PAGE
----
The key difference between primary and secondary sewage treatment is the degree of treatment and the type of processes involved.
Primary sewage treatment involves the physical removal of large solids and organic matter from wastewater through processes such as screening, sedimentation, and flotation. The goal of primary treatment is to reduce the overall volume of wastewater and remove large, easily settleable particles such as grit, rocks, sand, and organic matter.
Secondary sewage treatment, on the other hand, involves biological processes that break down and remove dissolved and suspended organic matter, nutrients, and pathogens in wastewater. This is typically achieved through processes such as activated sludge treatment, trickling filters, or rotating biological contactors. Secondary treatment can significantly reduce the amount of organic material and pathogens in wastewater, making it suitable for discharge into natural waterways or for reuse.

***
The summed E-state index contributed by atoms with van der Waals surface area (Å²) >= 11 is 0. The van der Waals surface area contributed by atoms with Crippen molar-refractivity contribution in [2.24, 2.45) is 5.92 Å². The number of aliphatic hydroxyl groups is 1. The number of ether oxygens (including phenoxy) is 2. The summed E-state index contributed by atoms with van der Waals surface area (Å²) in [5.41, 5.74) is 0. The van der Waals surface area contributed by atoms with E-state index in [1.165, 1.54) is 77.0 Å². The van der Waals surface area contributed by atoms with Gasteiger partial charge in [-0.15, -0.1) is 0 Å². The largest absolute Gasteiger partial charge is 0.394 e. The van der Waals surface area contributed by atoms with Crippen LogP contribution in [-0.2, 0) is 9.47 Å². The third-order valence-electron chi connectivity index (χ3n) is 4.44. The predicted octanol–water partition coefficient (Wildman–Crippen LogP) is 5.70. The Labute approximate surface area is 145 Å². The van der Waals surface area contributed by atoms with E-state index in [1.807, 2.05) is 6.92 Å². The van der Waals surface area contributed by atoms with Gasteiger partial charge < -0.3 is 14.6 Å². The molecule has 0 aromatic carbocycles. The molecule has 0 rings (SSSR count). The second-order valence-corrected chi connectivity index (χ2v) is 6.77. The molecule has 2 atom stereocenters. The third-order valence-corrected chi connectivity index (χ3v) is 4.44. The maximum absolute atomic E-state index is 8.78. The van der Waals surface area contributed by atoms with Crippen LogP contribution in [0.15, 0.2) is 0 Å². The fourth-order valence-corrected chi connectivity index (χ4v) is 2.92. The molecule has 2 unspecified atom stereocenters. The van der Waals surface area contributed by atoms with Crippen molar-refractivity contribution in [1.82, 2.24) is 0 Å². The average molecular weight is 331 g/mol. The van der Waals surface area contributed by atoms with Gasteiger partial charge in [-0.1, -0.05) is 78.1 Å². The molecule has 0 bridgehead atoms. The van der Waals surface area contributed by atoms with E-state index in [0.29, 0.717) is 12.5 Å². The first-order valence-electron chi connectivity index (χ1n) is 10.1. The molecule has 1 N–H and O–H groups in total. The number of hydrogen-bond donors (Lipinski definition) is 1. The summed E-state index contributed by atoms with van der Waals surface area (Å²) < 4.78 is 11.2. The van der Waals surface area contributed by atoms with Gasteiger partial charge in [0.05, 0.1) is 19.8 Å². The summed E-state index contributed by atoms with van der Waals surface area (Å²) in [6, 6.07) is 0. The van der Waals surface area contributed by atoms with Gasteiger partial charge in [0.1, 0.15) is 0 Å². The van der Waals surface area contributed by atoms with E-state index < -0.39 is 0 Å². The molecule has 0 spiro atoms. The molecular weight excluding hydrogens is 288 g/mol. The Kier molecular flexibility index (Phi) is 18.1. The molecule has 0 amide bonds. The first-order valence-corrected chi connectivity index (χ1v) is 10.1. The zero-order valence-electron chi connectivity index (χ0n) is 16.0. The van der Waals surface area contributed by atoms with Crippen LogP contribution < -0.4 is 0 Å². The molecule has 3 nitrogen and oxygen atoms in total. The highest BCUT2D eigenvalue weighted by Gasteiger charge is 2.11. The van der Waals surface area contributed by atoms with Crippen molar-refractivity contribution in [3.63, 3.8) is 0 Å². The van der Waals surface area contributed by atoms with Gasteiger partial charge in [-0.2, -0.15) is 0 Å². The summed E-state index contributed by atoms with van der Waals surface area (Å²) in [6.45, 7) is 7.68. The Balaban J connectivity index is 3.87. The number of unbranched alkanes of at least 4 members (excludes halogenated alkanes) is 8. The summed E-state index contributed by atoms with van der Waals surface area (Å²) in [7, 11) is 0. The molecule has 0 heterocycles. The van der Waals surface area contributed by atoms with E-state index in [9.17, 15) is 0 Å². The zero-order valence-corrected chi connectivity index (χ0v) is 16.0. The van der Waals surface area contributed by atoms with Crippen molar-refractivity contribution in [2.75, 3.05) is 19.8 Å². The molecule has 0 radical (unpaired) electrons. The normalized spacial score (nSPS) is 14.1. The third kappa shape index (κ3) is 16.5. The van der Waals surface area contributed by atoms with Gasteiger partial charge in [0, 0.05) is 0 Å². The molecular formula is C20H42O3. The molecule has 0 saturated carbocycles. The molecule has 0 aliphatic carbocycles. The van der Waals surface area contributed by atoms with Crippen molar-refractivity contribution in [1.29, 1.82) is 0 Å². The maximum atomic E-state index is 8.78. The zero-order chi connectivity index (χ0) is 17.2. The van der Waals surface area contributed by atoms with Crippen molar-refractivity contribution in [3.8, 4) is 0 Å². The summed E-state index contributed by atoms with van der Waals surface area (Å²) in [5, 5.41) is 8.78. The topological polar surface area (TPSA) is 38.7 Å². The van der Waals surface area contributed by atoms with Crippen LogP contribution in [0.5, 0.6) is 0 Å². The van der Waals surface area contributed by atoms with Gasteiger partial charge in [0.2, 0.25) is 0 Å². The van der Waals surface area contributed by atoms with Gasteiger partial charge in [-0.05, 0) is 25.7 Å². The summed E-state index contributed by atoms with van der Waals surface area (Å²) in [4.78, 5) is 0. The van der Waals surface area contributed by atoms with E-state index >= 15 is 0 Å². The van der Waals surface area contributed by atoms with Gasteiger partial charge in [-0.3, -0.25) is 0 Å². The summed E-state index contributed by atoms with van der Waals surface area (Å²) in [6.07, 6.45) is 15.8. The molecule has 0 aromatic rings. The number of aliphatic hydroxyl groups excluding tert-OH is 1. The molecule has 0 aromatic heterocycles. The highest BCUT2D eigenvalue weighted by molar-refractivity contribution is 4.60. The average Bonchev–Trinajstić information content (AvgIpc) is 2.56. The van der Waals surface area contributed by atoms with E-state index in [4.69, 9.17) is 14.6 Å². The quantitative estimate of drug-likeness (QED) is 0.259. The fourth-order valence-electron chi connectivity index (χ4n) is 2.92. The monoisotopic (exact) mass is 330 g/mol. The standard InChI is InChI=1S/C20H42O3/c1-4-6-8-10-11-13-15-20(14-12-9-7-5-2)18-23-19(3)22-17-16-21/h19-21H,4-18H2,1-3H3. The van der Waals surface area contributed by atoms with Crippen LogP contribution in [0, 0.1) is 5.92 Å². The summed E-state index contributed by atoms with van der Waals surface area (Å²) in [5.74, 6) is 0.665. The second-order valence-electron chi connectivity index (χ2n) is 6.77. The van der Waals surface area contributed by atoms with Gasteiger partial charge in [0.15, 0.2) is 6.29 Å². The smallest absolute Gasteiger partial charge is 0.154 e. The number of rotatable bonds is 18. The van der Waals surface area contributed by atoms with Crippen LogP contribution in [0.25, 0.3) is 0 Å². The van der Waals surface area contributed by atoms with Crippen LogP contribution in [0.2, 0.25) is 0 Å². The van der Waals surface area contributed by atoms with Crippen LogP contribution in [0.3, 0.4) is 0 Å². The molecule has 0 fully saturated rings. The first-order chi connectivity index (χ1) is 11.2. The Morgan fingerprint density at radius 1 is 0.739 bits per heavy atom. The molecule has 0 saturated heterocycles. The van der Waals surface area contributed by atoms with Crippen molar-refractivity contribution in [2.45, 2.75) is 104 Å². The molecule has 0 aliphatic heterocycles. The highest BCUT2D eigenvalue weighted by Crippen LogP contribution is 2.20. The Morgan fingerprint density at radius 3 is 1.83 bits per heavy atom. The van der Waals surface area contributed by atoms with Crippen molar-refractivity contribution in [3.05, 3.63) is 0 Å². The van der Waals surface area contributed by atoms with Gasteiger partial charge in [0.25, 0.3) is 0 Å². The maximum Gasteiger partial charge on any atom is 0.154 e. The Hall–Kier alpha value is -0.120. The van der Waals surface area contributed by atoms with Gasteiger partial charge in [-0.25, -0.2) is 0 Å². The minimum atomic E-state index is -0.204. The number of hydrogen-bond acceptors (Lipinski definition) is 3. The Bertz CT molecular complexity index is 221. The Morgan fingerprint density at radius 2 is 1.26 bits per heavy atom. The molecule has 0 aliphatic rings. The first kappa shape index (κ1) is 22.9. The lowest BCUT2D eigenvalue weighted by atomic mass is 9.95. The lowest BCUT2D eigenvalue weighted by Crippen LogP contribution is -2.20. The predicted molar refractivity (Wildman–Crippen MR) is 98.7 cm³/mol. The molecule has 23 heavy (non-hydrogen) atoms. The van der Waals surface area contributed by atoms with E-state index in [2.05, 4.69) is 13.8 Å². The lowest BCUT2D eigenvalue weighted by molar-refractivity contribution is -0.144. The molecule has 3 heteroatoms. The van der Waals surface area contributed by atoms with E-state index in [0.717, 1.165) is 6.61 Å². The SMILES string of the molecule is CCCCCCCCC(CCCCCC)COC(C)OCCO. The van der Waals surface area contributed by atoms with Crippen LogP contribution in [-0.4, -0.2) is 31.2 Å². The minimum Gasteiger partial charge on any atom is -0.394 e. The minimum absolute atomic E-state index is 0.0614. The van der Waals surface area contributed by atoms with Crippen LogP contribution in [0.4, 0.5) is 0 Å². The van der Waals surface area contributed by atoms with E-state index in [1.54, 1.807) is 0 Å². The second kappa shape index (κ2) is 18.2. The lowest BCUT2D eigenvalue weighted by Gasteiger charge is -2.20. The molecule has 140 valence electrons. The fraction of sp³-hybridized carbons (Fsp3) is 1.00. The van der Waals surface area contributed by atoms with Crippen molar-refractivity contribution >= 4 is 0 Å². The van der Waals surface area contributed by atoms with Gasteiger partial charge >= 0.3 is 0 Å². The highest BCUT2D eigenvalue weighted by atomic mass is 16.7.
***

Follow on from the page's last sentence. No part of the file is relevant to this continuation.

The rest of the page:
In summary, primary treatment is a basic form of sewage treatment that mainly involves physical processes, while secondary treatment is a more advanced form of treatment that involves biological processes to further purify the wastewater.